kb at mm.st
Wed Aug 7 01:48:09 CEST 2002
Will Ware <wware at alum.mit.edu> wrote in message news:<3D4FC1BA.FA2EFF65 at alum.mit.edu>...
> Kyle Babich wrote:
> > Well, I'm 15 years old looking to have a future in programming. I've
> > been playing around with the basics of a few different languages (C,
> > C++, Perl, Python, and Java). I know I want to learn C, but as far as
> > perl and python I'm trying to decide which.
> Learn them all. No kidding. Learning a language just isn't that hard.
> Your ability to learn should not be viewed as a scarce resource to be
> carefully controlled, just go ahead and learn everything.
> Java and Perl are popular today. That might change when you're ready to
> enter the workforce. You have time now, use it to stay flexible. Learn
> underlying principles. Syntax is cheap, anybody can learn it.
> Add more languages to your list: Common Lisp, Scheme, Haskell,
> Play with exotic languages that nobody uses. Even Brainf*ck has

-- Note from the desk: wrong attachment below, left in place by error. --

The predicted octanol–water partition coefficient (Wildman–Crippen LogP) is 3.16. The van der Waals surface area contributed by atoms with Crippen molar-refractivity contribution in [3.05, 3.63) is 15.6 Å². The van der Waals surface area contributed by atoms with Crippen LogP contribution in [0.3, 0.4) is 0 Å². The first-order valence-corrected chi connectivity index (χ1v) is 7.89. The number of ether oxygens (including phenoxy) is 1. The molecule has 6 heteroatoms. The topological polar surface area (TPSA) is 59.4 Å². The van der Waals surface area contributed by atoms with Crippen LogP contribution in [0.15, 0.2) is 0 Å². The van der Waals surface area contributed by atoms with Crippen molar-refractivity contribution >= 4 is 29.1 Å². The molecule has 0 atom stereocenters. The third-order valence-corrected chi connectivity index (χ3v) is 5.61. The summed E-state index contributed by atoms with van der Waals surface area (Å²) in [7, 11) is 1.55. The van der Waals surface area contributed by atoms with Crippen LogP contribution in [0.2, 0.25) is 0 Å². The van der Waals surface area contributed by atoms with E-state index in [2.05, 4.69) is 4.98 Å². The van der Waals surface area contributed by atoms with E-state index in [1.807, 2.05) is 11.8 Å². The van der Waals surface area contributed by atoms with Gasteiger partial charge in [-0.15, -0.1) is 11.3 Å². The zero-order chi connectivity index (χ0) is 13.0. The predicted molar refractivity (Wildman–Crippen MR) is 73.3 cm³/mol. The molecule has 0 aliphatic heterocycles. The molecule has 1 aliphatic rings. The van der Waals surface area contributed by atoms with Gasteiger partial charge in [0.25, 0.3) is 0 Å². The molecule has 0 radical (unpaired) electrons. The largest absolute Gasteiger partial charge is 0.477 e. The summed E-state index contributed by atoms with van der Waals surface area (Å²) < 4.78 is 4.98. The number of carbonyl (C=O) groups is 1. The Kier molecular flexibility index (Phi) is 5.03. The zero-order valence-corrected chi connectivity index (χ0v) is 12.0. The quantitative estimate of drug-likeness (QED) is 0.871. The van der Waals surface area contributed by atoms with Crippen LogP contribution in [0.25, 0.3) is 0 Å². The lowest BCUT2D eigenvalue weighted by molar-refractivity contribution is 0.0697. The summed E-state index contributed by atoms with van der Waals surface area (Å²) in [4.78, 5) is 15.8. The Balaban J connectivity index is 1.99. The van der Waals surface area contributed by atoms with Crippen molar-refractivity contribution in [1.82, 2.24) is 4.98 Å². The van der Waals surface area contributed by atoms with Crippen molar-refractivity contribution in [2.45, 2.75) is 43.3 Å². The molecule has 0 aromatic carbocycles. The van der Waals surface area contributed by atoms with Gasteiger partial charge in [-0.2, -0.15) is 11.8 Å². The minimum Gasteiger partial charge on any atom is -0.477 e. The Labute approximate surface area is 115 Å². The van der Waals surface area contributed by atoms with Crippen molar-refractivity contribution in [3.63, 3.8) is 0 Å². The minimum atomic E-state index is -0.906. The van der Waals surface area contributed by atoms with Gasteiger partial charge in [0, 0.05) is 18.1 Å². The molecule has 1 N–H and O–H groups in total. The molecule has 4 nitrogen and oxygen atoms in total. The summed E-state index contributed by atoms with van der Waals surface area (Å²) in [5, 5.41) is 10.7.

> to teach you (http://www.muppetlabs.com/~breadbox/bf/) about fundamental
> principles of computer science.
> If your finances permit, pick up a single-board computer with a hex
> keypad where you enter machine language instructions by hand. Make it
> do some tricks.
I would rather be devoted to one or two languages than know a little
bit of everything and a lot of nothing. I think python is the future
though because python can be taught to, well, people even younger than
me. It seems powerful, and I like how the language itself is simple
and everything is in the modules. Because of this I think future
versions will run even faster than perl. Right now it seems like
python's only downfall is also one of it's advantages- the simple
structure. I've noticed that some other programmers consider python
just a stepping stone language and nothing more because of its ease.
Either way, I think python is for me.
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